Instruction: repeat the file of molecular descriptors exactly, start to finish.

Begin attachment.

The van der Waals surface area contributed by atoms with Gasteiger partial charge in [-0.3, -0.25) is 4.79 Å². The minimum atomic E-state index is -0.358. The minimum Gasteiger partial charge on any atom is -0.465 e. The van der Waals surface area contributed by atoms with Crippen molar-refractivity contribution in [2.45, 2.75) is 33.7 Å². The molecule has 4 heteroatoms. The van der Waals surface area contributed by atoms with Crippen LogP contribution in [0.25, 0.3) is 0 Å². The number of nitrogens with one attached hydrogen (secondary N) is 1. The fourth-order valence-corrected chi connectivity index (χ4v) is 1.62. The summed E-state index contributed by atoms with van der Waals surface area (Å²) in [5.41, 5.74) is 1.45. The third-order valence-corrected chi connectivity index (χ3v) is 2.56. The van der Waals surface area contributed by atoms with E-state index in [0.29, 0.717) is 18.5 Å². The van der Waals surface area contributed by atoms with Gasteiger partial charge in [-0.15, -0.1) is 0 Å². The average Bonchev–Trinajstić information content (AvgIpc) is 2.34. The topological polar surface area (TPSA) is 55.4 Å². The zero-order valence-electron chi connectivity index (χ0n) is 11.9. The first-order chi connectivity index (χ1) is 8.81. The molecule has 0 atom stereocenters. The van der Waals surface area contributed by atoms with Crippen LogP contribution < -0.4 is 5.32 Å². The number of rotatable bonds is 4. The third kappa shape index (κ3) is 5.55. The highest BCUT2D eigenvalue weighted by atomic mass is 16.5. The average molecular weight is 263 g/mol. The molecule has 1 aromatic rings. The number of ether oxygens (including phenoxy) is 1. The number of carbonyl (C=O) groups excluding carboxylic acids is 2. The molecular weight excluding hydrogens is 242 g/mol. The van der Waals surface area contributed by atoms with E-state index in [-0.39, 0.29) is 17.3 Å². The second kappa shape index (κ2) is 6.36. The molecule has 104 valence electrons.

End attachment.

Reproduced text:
The van der Waals surface area contributed by atoms with Gasteiger partial charge in [-0.3, -0.25) is 4.79 Å². The minimum atomic E-state index is -0.358. The minimum Gasteiger partial charge on any atom is -0.465 e. The van der Waals surface area contributed by atoms with Crippen molar-refractivity contribution in [2.45, 2.75) is 33.7 Å². The molecule has 4 heteroatoms. The van der Waals surface area contributed by atoms with Crippen LogP contribution in [0.25, 0.3) is 0 Å². The number of nitrogens with one attached hydrogen (secondary N) is 1. The fourth-order valence-corrected chi connectivity index (χ4v) is 1.62. The summed E-state index contributed by atoms with van der Waals surface area (Å²) in [5.41, 5.74) is 1.45. The third-order valence-corrected chi connectivity index (χ3v) is 2.56. The van der Waals surface area contributed by atoms with E-state index in [0.29, 0.717) is 18.5 Å². The van der Waals surface area contributed by atoms with Gasteiger partial charge in [-0.15, -0.1) is 0 Å². The average Bonchev–Trinajstić information content (AvgIpc) is 2.34. The topological polar surface area (TPSA) is 55.4 Å². The zero-order valence-electron chi connectivity index (χ0n) is 11.9. The first-order chi connectivity index (χ1) is 8.81. The molecule has 0 atom stereocenters. The van der Waals surface area contributed by atoms with Crippen LogP contribution < -0.4 is 5.32 Å². The number of rotatable bonds is 4. The third kappa shape index (κ3) is 5.55. The highest BCUT2D eigenvalue weighted by atomic mass is 16.5. The average molecular weight is 263 g/mol. The molecule has 1 aromatic rings. The number of ether oxygens (including phenoxy) is 1. The number of carbonyl (C=O) groups excluding carboxylic acids is 2. The molecular weight excluding hydrogens is 242 g/mol. The van der Waals surface area contributed by atoms with E-state index in [-0.39, 0.29) is 17.3 Å². The second kappa shape index (κ2) is 6.36. The molecule has 104 valence electrons.